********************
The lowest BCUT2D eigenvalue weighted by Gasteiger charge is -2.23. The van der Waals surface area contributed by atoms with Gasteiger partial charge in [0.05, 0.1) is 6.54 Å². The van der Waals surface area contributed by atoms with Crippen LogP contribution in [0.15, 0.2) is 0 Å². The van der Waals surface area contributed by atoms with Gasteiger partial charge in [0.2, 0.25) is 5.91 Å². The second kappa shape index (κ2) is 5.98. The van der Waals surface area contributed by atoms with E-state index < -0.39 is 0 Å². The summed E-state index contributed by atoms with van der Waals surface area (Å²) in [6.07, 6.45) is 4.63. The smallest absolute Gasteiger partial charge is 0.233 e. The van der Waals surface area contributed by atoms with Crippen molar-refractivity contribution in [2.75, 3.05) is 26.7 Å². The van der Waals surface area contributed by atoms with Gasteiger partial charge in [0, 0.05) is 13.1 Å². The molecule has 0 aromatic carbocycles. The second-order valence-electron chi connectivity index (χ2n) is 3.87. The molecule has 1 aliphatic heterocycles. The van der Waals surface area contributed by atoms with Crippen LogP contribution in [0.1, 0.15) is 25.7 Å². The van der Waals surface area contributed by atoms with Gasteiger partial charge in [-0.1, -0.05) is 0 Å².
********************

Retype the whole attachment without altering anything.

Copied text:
The lowest BCUT2D eigenvalue weighted by Gasteiger charge is -2.23. The van der Waals surface area contributed by atoms with Gasteiger partial charge in [0.05, 0.1) is 6.54 Å². The van der Waals surface area contributed by atoms with Crippen LogP contribution in [0.15, 0.2) is 0 Å². The van der Waals surface area contributed by atoms with Gasteiger partial charge in [0.2, 0.25) is 5.91 Å². The second kappa shape index (κ2) is 5.98. The van der Waals surface area contributed by atoms with E-state index < -0.39 is 0 Å². The summed E-state index contributed by atoms with van der Waals surface area (Å²) in [6.07, 6.45) is 4.63. The smallest absolute Gasteiger partial charge is 0.233 e. The van der Waals surface area contributed by atoms with Crippen molar-refractivity contribution in [2.75, 3.05) is 26.7 Å². The van der Waals surface area contributed by atoms with Gasteiger partial charge in [0, 0.05) is 13.1 Å². The molecule has 0 aromatic carbocycles. The second-order valence-electron chi connectivity index (χ2n) is 3.87. The molecule has 1 aliphatic heterocycles. The van der Waals surface area contributed by atoms with Crippen LogP contribution in [0.1, 0.15) is 25.7 Å². The van der Waals surface area contributed by atoms with Gasteiger partial charge in [-0.1, -0.05) is 0 Å².